Bill and a bunch of his colleagues down at SHS have a little release time paid through a grant, and have been using it to re-imagine their school to address the needs of kids in the 21st Century.  They are have decided to emphasize STEM (Science, Technology, Engineering, & Math) fields in particular to help get students excited about new job opportunities in STEM fields and to help make them informed citizens in our new information and technology age.

The easy way to transform your school into a STEM institution would be to get big $$$ from local businesses, a school levy, the Gates Foundation, a federal grant, or whatever and use it to buy tons of laptops, iPads, science labs, and fancy machines that go PING!  Taa-daa!  STEM School!  Of course this approach, while exciting and sexy, doesn’t buy you good teaching (or good learning).  You have the same school (and program, and school culture, and teachers, and…), but now just with a lot of fun gizmos.  But gizmos don’t equal powerful learning experiences.  So instead, Bill and his fellow educators are doing this the hard way.  They are re-thinking what good teaching is in the STEM context, and helping to encourage and train their colleagues to use some interesting and innovative new approaches to teaching.

I won’t innumerate all of the cool things I saw at SHS in this one blog post, but I do want to tell you a little bit about the project-based learning that several of the classes are implementing.  The way Bill explains it, the curriculum is structured around something called “challenge cycles.”  Essentially, they give students really complex, challenging, real-world problems for them to solve – like for instance, “How can you grow the most amount of a food crop with the highest protein content using the smallest amount of resources?”  Then lessons are built around the content and skills the students will need to be able to solve the problem.  These lessons may include socratic seminars, lectures, reading, research, etc.  Projects and assessments follow – i.e., the students try to actually solve their challenge problem, are assessed on their learning and work during the unit, and reflect on their progress.

In the 9th grade science class, students started out with an aquaponics project.  The challenge question might be something like “How can you create a human-engineered self-sustaining animal and plant system that can provide nutritional benefits to people?”  This opening project is designed to teach students a bit about how science and engineering are done.  They also practice a “systems thinking” approach to a complex problems, in this case one that has interacting biotic and abiotic components.  Chemical reactions come into play in several places, especially with how nutrients like nitrogen cycle through the system.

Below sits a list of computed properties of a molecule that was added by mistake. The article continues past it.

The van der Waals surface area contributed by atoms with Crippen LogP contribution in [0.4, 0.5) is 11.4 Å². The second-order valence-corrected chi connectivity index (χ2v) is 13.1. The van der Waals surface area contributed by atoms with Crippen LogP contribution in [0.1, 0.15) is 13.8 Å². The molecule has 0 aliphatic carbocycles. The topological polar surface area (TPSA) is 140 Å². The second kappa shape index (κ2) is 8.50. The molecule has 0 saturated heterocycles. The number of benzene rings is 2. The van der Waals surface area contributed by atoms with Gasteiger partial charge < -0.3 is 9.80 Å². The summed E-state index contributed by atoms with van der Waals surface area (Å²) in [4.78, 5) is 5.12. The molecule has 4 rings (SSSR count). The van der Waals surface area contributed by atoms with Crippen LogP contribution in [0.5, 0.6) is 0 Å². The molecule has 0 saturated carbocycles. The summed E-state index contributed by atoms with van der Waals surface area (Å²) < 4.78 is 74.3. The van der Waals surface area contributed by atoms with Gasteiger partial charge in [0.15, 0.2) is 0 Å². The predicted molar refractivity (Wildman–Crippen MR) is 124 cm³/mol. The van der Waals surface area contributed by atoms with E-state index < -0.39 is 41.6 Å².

The projects themselves take different forms (of course, because they are designed by the students), but most of them look something like this:

Students make a sand or rock bed, and select one or more types of plants to introduce to the container.  They set up a water system that runs into a reservoir below.  Other organisms are then introduced by the students to the system, from bacteria all the way up to fish.  The system interacts on many levels – the fish create nitrogenous wastes which are in turn processed by the bacteria and then absorbed by the plants as fertilizer.  Temperature, pH, oxygen levels, and dissolved organic solids can be monitored and adjusted in different ways.  Students can make hypotheses about what they think will happen, and then track the progress of their experiment over the course of many weeks.

Right now, Bill and his students are immersed in a study of nuclear chemistry and nuclear physics.  They are in the research phase right now.  After discussing the challenge question (something about nuclear power), the students decided there were a list of questions that they needed answered about nuclear science.  Here is the list that the students came up with:

Bill obviously helped to structure and scaffold their discussions, but the students made the actual decisions about what to learn.  This gives them buy-in, agency, and ownership of the process.  Now in the research phase, I heard Bill answer more than one student question with something like “Well, you decided that you needed to know this, right?  So what exactly are the important parts you need to know, and how do you know where to go next?”  The kids were using various resources including text books, the internet, and a fun-looking book called Physics for Future Presidents.

On my most recent visit, Bill and his colleague Keith were planning their next unit on polymers and organic chemistry (yep, these are the 9th graders!).  Their challenge question for the unit is going to be something like, “How can you create a custom organic polymer that can create and destroy micelles (tiny bubble-like structures) which can deliver anti-cancer drugs to precisely the correct location inside the human body?”  Bill and Keith are working with researchers at the UW who do exactly that, and the UW profs have agreed to help the kids synthesize and test polymers that will bind to the drugs tightly enough to get them into the bloodstream and into the cells, but loosely enough that the drugs can actually be released at the right time.  The students will need to learn a fair bit of organic chemistry, and will make important decisions about which kinds of monomers to utilize and how to test the resulting polymers using phosphorescent dyes.  Too cool!